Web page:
Repost Hoax: The Dangers of Online Giving

Celebrities, social influencers, and environmentalist companies turned to social media to spread awareness of the recent Australian bushfires. This natural disaster left devastating damage in many parts of Australia. Amid such a tragic event, people all around the world have looked to help in any way they possibly can. Since many countries are so far from Australia, it is difficult to do anything beyond donating money or other resources; this is where social media takes play. A large number of people responded in positive ways to this disaster by sending donations to Australia in its time of need. Celebrities such as Chris Hemsworth, Elton John, P!nk, and Kylie Jenner have donated millions of dollars to help the cause.

However, others took advantage of people’s generosity and willingness to help. These criminals tried to scam people out of their money. As the news of these devastating fires grew, people began creating social media accounts that claimed to be donating money to Australia after every repost they received. The account would post a photo with a message such as “Repost to donate to Australia” or “1 like = $1 donation.” Since these posts seemed credible, users immediately started to repost the photos. From there on, Instagram stories became flooded with these same posts.

Along with reposting these photos thinking they really contribute to the cause of Australia, many people began to donate money to those fraudulent accounts as well. Soon enough, people became suspicious of the accounts, as many of them had only one post (the post that claimed to donate money). On Jan. 8, 2020, an account on Instagram called @exposing_fake_posts posted a thread exposing three major accounts that took part in this scam.

The thread included an explanation of why and how the accounts are fake: “They are all fake. Do not trust them, do not donate. They don’t donate anything… They use the events to get followers, and once they have enough they sell the account away…” Immediately, many followers of this account began to share this thread in order to pass the message along to people who might have donated money or reposted the accounts’ photos.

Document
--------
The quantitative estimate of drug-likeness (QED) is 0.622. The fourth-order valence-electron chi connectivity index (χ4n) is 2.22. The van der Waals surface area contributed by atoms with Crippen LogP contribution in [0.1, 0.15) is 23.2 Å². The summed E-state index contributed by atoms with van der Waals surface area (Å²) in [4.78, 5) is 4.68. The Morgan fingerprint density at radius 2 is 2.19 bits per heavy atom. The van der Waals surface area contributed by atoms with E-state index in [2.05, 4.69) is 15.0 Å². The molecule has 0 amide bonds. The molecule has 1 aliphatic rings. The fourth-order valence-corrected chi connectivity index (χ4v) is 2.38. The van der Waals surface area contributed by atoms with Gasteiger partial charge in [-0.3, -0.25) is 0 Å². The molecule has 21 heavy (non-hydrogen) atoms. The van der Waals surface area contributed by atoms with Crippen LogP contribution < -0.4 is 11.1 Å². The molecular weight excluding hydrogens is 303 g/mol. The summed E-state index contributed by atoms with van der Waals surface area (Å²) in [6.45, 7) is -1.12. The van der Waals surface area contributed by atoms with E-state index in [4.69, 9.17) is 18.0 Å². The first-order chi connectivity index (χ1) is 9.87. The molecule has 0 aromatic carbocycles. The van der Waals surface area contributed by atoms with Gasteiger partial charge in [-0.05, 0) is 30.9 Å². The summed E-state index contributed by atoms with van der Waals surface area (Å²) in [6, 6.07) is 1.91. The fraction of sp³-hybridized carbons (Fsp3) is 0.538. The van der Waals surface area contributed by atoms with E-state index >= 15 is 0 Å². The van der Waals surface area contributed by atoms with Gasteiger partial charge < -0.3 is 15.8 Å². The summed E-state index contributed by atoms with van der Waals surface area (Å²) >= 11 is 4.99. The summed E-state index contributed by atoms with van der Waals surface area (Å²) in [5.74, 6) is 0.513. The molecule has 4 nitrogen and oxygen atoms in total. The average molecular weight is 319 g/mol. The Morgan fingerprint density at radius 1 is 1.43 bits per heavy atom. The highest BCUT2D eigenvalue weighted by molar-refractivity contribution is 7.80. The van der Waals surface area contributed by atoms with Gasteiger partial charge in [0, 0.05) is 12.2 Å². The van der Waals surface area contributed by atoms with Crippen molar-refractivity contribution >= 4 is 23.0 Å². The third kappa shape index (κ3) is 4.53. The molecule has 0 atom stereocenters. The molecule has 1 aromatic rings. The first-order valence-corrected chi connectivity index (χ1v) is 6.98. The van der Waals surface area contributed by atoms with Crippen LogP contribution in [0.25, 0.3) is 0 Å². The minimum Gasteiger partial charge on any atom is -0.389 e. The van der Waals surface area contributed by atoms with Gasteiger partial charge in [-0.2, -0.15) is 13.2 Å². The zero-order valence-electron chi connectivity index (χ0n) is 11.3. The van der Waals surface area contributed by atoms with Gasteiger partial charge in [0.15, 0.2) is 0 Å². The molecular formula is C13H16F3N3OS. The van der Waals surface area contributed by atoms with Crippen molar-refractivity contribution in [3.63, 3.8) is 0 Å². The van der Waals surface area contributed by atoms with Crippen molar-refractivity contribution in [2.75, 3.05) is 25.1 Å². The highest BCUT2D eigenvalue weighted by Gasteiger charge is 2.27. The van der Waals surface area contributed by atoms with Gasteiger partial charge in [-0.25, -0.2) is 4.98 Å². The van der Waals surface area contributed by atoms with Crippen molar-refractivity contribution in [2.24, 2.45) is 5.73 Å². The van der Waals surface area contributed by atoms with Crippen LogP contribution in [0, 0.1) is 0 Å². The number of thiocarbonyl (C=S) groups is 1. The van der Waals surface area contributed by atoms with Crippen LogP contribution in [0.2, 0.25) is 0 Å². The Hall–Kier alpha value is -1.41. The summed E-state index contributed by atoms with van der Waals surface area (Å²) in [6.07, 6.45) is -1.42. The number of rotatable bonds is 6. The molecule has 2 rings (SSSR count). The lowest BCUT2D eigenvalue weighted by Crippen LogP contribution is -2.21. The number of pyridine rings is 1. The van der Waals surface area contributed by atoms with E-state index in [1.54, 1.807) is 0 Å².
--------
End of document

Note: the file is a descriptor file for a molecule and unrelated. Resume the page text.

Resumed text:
In today’s world, falsely charitable social media accounts are common. For years, people have been conducting scams upon scams, and they have only gotten harder to identify as it is easier to make a scam look real. Senior Sara Bahri commented, “It is definitely difficult to depict between what is real and is not real on social media. You hope that people are actually doing what they say since it may seem real. Some ways that you can tell it is a scam is if they don’t have reliable websites, they don’t have that many posts, and they follow a lot of random people. You also might be able to tell through your own innate intuition that they are searching for clout as opposed to serving the common good and fulfilling their promise.”

Amelia Pollicino

Instagram has taken some action and has removed a few of the scam accounts, but it has not done much else in the prevention of these accounts on their platform. Many think Instagram does not need to do much more and that users themselves need to be more mindful when it comes to donating to accounts/organizations on the Internet. Senior Djellza Pulatani commented, “I don’t think Instagram should be doing more. People are very quick to donate money without ensuring these accounts/organizations are real. It’s up to the individual to be smart with their money.”

While being aware of the validity of what you repost on social media, donating to legitimate organizations can go a long way and may even help to stop these catastrophic environmental dangers. Senior Andie Glanzer stated, “Other than directly donating to organizations yourself, one of the best ways to prevent situations like these in the future are to vote for candidates who take climate change seriously when you turn eighteen. More tragedies like the Australian wildfires will occur across the world until solutions to climate change are implemented.” Elimination of all scam/spam accounts is not likely, which is why it is important for users to be mindful of what they repost or who they donate to on the Internet.

The recently devastating wildfires have taught many not to donate their money to random accounts or organizations. Fake accounts are everywhere, and they are becoming harder to distinguish from those that are real. If planning to donate money to an organization, it is important to make sure the organization is legitimate.